We were always told that “There is no match without an opponent”, but this wasn’t true, at least one time. On 21st November 1973 Chilean selection played against nobody, in the Estádio Nacional of Santiago, which had recently become the symbol of a dictatorship.
USSR and Chile were supposed to meet each other in the play-offs for the 1974 World Cup, but on 11th September 1973 Chile’s democratic government headed by socialist Salvador Allende was overthrown by a military coup led by General Augusto Pinochet. The President of Chile was found dead in the Moneda Palace on the same day of the coup, during which the building had been under heavy bomb attacks by the country’s own army.
Pinochet quickly started to jail and kill opponents, gathering thousands of them in Chilean football stadiums. Popular singer Victor Jara was tortured and killed in one of these football pitches turned into concentration camps. When this news arrived abroad, the Soviet Union, together with East Germany and other allied countries in Asia and Africa, stated they would not play in a stadium full of political prisoners, and asked for a neutral field where to play the return match (the first leg in Moscow had ended 0-0).
FIFA sends blind inspectors
On 24th October FIFA sent two inspectors to Santiago, who reported that the grass of the field was in excellent condition, that they saw no prisoners or jailed dissidents and the match could be played without problems. The press conference was held together with the Chilean new Defense Minister, Admiral Carvajal, who reassured the world against the effects of Soviet propaganda.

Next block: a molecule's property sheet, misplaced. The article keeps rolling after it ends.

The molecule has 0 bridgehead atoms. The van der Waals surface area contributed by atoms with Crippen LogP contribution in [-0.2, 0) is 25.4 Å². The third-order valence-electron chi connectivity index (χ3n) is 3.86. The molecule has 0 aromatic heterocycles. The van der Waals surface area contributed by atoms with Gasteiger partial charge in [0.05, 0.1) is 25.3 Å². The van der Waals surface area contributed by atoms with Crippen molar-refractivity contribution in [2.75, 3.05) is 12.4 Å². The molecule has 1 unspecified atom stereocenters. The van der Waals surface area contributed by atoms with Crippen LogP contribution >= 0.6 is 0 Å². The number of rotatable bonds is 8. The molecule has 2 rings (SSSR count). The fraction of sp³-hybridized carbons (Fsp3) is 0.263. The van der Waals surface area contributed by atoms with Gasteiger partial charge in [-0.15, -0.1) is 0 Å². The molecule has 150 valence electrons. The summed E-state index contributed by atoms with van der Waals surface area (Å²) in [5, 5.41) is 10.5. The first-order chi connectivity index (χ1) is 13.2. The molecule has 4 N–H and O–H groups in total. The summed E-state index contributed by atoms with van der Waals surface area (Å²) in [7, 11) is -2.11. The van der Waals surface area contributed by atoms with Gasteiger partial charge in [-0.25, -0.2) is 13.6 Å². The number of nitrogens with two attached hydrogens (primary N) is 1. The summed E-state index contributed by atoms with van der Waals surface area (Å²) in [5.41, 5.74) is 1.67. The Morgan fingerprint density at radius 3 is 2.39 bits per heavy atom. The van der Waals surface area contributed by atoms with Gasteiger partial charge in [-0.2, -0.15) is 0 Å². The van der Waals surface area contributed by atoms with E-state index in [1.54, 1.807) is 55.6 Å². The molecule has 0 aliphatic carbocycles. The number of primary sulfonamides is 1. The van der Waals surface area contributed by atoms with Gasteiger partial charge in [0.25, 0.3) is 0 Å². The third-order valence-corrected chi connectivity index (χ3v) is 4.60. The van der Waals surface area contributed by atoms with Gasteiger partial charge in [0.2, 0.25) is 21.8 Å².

The USSR stuck with its decision. Once known that its players hadn’t left for Santiago, Chile could have got the 2-0 without any match to be played. But Pinochet wanted a victory inside a packed stadium, so one of the most grotesque football events took place. The match was organized in the Estadio Nacional of Santiago and only the home team took the side on the pitch.
The awkward situation of Chilean players
Some of the local players were Allende’s supporters, such as one of the best Chilean strikers ever, Carlos Caszely, fresh top scorer of the 1973 Copa Libertadores with Colo-Colo. He left South America in the same year, to play in Spanish Liga until 1978, when he came back to his home country, keeping clear his opposition to the Pinochet regime.
Caszely remembered that November night as a nightmare, saying that before the match some people had even asked him to look inside the stadium for their relatives and friends who had been imprisoned. The Colo-Colo striker refused to score on a defenseless target, but some other player did.
So, one of the most absurd matches ended 1-0 for the home team, and Chile could fly to West Germany and play in the 1974 World Cup. It ended its competition in the first round, after a defeat against the host team and two draws with Australia and East Germany.
As often happened, footballers fell into an unwanted scenario in which their actions became symbols of something much bigger than them. Some, for legitimate fear, bent over, some others, like Caszely, tried to make some act symbolizing their distance, or opposition. A professional footballer usually has an oversized visibility, how would you use it? Do you think footballers must keep themselves outside politics, because it’s not their job, or popularity must be used when it is needed?